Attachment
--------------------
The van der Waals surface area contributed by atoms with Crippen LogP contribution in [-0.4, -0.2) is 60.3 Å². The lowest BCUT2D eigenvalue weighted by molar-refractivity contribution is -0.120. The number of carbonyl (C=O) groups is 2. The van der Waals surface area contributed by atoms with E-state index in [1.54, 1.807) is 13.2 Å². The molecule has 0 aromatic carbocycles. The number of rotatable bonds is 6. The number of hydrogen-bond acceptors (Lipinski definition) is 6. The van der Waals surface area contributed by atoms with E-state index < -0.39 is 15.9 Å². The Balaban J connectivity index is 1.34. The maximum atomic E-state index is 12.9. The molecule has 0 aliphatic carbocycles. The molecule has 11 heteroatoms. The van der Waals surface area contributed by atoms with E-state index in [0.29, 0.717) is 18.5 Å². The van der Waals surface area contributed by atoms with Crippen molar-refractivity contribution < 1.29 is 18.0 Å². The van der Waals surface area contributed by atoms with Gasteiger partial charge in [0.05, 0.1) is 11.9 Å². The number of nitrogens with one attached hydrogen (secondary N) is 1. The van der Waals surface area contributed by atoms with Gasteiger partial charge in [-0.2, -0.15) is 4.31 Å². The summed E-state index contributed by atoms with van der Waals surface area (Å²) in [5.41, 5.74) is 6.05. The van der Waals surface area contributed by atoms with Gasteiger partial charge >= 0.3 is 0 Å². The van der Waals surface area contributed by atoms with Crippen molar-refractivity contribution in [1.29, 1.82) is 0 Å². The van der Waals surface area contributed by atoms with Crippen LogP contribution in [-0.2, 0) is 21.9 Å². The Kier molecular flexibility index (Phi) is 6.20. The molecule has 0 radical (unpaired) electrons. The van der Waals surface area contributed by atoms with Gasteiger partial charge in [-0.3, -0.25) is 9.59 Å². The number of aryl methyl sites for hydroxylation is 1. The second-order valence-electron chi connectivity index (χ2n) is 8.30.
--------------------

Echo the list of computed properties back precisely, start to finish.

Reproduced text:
The van der Waals surface area contributed by atoms with Crippen LogP contribution in [-0.4, -0.2) is 60.3 Å². The lowest BCUT2D eigenvalue weighted by molar-refractivity contribution is -0.120. The number of carbonyl (C=O) groups is 2. The van der Waals surface area contributed by atoms with E-state index in [1.54, 1.807) is 13.2 Å². The molecule has 0 aromatic carbocycles. The number of rotatable bonds is 6. The number of hydrogen-bond acceptors (Lipinski definition) is 6. The van der Waals surface area contributed by atoms with E-state index < -0.39 is 15.9 Å². The Balaban J connectivity index is 1.34. The maximum atomic E-state index is 12.9. The molecule has 0 aliphatic carbocycles. The molecule has 11 heteroatoms. The van der Waals surface area contributed by atoms with E-state index in [0.29, 0.717) is 18.5 Å². The van der Waals surface area contributed by atoms with Crippen molar-refractivity contribution < 1.29 is 18.0 Å². The van der Waals surface area contributed by atoms with Gasteiger partial charge in [0.05, 0.1) is 11.9 Å². The number of nitrogens with one attached hydrogen (secondary N) is 1. The van der Waals surface area contributed by atoms with Gasteiger partial charge in [-0.2, -0.15) is 4.31 Å². The summed E-state index contributed by atoms with van der Waals surface area (Å²) in [5.41, 5.74) is 6.05. The van der Waals surface area contributed by atoms with Gasteiger partial charge >= 0.3 is 0 Å². The van der Waals surface area contributed by atoms with Crippen molar-refractivity contribution in [1.29, 1.82) is 0 Å². The van der Waals surface area contributed by atoms with Crippen LogP contribution in [-0.2, 0) is 21.9 Å². The Kier molecular flexibility index (Phi) is 6.20. The molecule has 0 radical (unpaired) electrons. The van der Waals surface area contributed by atoms with Gasteiger partial charge in [-0.3, -0.25) is 9.59 Å². The number of aryl methyl sites for hydroxylation is 1. The second-order valence-electron chi connectivity index (χ2n) is 8.30.